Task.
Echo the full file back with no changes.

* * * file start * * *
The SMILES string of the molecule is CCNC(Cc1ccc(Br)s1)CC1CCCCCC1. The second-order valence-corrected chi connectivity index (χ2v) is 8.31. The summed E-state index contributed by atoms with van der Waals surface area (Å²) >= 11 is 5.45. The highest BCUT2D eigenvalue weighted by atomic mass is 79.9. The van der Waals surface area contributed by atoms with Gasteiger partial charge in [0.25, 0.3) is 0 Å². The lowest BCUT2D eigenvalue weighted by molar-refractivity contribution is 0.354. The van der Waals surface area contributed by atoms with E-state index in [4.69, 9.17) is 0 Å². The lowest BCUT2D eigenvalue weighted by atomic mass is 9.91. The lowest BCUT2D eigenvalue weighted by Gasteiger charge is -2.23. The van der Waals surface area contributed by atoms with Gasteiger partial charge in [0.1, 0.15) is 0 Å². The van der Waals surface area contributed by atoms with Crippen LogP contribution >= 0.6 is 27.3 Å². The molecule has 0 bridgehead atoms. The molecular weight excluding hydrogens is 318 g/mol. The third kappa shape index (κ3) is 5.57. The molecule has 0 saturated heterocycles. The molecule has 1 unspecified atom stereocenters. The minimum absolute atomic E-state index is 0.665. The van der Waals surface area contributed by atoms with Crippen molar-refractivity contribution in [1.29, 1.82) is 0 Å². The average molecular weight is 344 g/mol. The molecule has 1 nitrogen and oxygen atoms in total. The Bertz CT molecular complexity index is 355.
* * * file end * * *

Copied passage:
The SMILES string of the molecule is CCNC(Cc1ccc(Br)s1)CC1CCCCCC1. The second-order valence-corrected chi connectivity index (χ2v) is 8.31. The summed E-state index contributed by atoms with van der Waals surface area (Å²) >= 11 is 5.45. The highest BCUT2D eigenvalue weighted by atomic mass is 79.9. The van der Waals surface area contributed by atoms with Gasteiger partial charge in [0.25, 0.3) is 0 Å². The lowest BCUT2D eigenvalue weighted by molar-refractivity contribution is 0.354. The van der Waals surface area contributed by atoms with E-state index in [4.69, 9.17) is 0 Å². The lowest BCUT2D eigenvalue weighted by atomic mass is 9.91. The lowest BCUT2D eigenvalue weighted by Gasteiger charge is -2.23. The van der Waals surface area contributed by atoms with Gasteiger partial charge in [0.1, 0.15) is 0 Å². The van der Waals surface area contributed by atoms with Crippen LogP contribution >= 0.6 is 27.3 Å². The molecule has 0 bridgehead atoms. The molecular weight excluding hydrogens is 318 g/mol. The third kappa shape index (κ3) is 5.57. The molecule has 0 saturated heterocycles. The molecule has 1 unspecified atom stereocenters. The minimum absolute atomic E-state index is 0.665. The van der Waals surface area contributed by atoms with Crippen molar-refractivity contribution in [1.29, 1.82) is 0 Å². The average molecular weight is 344 g/mol. The molecule has 1 nitrogen and oxygen atoms in total. The Bertz CT molecular complexity index is 355.